The majority of Asian Americans (5.7 in 10) were born abroad. Immigrant communities face challenges distinct from their US-born counterparts – including language barriers. According to Pew Research, nearly all US-born Asian Americans speak English, while over 40% of foreign-born Asian Americans have limited English proficiency (LEP). Studies show working age LEP adults earn 25-40% less than their English-speaking counterparts.
A 2019 Pew Research study found Asian Americans were less likely to live in poverty than the Americans overall (10% vs 13%). Of the 19 subgroups studied, however, 12 had poverty rates as high or higher than the US average.
Populus, higher-earning AAPI subgroups can overshadow data from smaller, lower-income AAPI subgroups. For instance, of over 4.5 million Indian Americans, only 6% live at or below the poverty line – compared to 25% of 270,000 Mongolian Americans.
Aggregating data for all AAPI groups results in fewer resources for lower-income AAPI communities, withholding the assistance needed to overcome financial barriers.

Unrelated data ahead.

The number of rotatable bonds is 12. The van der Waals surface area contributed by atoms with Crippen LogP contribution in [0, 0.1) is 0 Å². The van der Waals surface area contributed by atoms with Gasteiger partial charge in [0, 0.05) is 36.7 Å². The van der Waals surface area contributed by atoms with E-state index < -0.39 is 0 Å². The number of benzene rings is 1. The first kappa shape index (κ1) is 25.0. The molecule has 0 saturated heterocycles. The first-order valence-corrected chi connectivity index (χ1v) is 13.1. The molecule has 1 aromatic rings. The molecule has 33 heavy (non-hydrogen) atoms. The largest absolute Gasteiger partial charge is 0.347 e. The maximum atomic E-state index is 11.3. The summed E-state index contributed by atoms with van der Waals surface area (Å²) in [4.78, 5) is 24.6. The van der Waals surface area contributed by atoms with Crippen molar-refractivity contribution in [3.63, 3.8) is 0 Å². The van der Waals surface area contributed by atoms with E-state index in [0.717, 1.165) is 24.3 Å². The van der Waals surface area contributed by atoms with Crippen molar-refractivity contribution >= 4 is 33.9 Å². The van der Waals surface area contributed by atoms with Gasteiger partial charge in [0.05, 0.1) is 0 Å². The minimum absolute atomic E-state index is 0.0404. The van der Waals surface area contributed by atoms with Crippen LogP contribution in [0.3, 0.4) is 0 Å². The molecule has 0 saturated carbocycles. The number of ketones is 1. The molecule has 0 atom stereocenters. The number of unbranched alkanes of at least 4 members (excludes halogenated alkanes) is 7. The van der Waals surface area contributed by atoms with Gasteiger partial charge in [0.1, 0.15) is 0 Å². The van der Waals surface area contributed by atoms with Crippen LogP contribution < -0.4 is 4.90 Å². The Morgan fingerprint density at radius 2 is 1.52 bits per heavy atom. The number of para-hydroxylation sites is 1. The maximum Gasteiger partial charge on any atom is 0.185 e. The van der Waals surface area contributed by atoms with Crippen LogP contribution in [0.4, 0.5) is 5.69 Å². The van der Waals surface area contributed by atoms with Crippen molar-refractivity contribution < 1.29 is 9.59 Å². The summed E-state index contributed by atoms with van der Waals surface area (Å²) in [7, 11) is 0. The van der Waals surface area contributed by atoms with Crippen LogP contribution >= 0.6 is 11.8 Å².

Median earnings increase with higher rates of education. While AAPI are more likely to obtain a bachelor's degree - 53% vs. 33% of all Americans - there are wide disparities between communities. For instance, nearly 75% of Indian Americans have college degrees, compared to 1 in 10 Bhutanese Americans.
Asian Americans are often portrayed as a model minority — well educated, hard-working and successful. For this reason, they are regularly left out of discussions about discrimination in the workplace and overlooked for promotion. – Christopher S. Tang for LA Times
While AAPI have a strong presence in corporate America, they are highly underrepresented in upper-level positions. One study found Asian Americans the racial group most likely to be hired for high-tech jobs, but least likely to be promoted into leadership. Another found AAPI white-collar professionals the least likely group to be promoted into management – less than half as likely as their white coworkers.
In a recent Gallup Poll, over 30% of AAPIs surveyed reported incidents of employment discrimination – the largest of any group. AAPIs, howvever, only filed about 2-3% of employment discrimination complaints against private employers.
The issue is not limited to areas of the United States where AAPI individuals are a minority workforce: